Voters at Hamilton Special Meeting heartily shot down a proposal for the Affordable Housing Trust’s (AHT) coffers to fund the development of an apartment complex off Longmeadow Way.
Voters at Special Town Meeting on Oct. 13 rejected through a majority vote on Article 2-6.
The vote essentially leaves future of the Longmeadow project entirely within the hands of developer Harborlight Community Partners (HCP) and the proposed Willow Street senior-only affordable apartments in limbo.
Specifically, Article 2-6 requested the transfer of $600,000 from the town’s free cash to the AHT’s own account. This amount would be combined with $400,000 from another forthcoming payment in lieu of taxes towards affordable housing from the so-called “Canter Brook” age-restricted development along Asbury Street along with $300,000 from the AHT’s existing funds, for a total of $1.3 million to reduce the overall size of the proposed apartment complex.
The amount, through a future negotiation with the developer, would lock the complex at Longmeadow Way to no less than 40 units and a cap of no more than 50 units.
HCP had previously stated they would be willing to develop a senior only apartment complex on the Hamilton Development Corporation owned Willow Street parcel in the downtown should a “sister site” for family affordable units be located elsewhere in town.
AHT member Marc Johnson, speaking for the article, noted this deal at Longmeadow was essentially the town’s last chance at local control over projects outside of litigation. Further, this contribution would bring the units in line with the town’s demands.
“We don’t want 100 units. We don’t want 200 units. We want 40 units,” Johnson said.
He added the AHT had spend the past several years attempting to locate other housing sites, only to be stonewalled by abutters and existing property owners.
“The Affordable Housing Trust has spent the last two and a half years really pissing off a lot of communities in town,” he added.
Still, voters at Town Meeting reiterated their desire to shut down the talk of any funding for the project and stressed their animus to the very concept.
Anna Siedzik, who was hissed at and verbally harassed by Town Meeting voters before intervention by Town Moderator Jeff Melick, reiterated the need for local control through funding and the light a no vote would paint the town.
Siedzik is among the founding members of the Hamilton Affordable Housing Advocates groups.
“It’s a social policy that we rise up together,” she said. “This is the intelligent vote and the right vote for your moral compass.”
William Dery, one of the throngs of opposed, originally wanted to call the article “extortion” and a shady transaction before yet more intervention by Melick.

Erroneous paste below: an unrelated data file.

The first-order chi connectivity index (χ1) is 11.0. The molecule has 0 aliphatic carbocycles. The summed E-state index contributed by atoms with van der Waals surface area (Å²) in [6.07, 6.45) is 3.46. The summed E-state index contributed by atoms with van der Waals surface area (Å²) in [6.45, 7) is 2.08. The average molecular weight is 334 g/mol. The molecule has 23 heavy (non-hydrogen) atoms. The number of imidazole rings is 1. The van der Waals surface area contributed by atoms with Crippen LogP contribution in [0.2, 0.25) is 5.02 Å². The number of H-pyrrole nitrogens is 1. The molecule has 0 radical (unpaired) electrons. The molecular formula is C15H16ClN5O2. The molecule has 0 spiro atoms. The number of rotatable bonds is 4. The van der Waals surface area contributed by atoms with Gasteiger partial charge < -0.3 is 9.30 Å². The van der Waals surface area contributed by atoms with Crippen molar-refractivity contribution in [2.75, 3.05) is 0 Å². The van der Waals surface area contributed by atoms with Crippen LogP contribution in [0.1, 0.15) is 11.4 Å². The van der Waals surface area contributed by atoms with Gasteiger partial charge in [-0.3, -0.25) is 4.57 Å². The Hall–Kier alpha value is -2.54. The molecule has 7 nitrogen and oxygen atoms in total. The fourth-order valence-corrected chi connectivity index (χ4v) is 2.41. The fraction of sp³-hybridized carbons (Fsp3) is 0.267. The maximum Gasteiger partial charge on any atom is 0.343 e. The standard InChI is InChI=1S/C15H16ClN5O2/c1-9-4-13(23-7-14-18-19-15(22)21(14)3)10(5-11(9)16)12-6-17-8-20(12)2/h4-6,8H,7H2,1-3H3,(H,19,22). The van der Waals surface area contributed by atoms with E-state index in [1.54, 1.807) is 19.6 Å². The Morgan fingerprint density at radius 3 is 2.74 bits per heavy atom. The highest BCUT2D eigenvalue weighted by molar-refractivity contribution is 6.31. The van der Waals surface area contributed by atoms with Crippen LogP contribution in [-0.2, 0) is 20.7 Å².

“The word extortion comes to mind here,” Dery said. “In this case if you don’t pony up, [HCP will] build something most people don’t want. … It borders on being criminal, we’re essentially paying someone not to build.”
Other speakers similarly stressed sentiments of opposition, such as Jean Towne.
Towne said the issue had become a bitter divide for the town before arguing existing developments along state highway Route 1A have already damaged the town’s character enough.
“It’s been a disturbing three years for people in town,” she said. “Hamilton has become a polarized community surround this issue."
Although rejecting further construction in town, voters remaining after the Article 2-6 vote took a keen interest in protecting their property assets and potential revenue generation through modifications to the accessory apartments bylaw.
Voters, through a majority two-thirds vote, passed Article 3-1, which contracts and modifies the existing accessory apartment bylaw on the town’s books, along with two modifications.
The new bylaw specifically allows property owners to create apartments in their existing single family homes with the following new conditions on top of all existing laws: Off-street parking for renters is required, any modifications must keep the structure a single family home, no more than two bedrooms and one bath, and a maximum size of 900 square feet for apartments.
Apartments for long-term rentals would be allowed through a special permit issued by the Zoning Board of Appeals pending a standard permitting process.
Additionally, no commercial use of the apartments -- such as AirBnB -- would be allowed.
Voters supported the changes with one notable amendment: allowing the special permit to transfer if the original home is sold. Previously, such sales would require a reissuance of the permit.
Amendment supporters argued the accessory apartment should transfer with the sale to increase the resale values of single family homes featuring such apartments.
The second, smaller amendment, essentially clarified some legal language.
Special Town Meeting voters ultimately supported the 10 other articles on the warrant, including $90,011 in funds to the Patton Homestead, part of which will hire a full time homestead director for six months. Voters also gave a thumbs up to the town renting out space in the former town landfill for a forthcoming solar panel array project.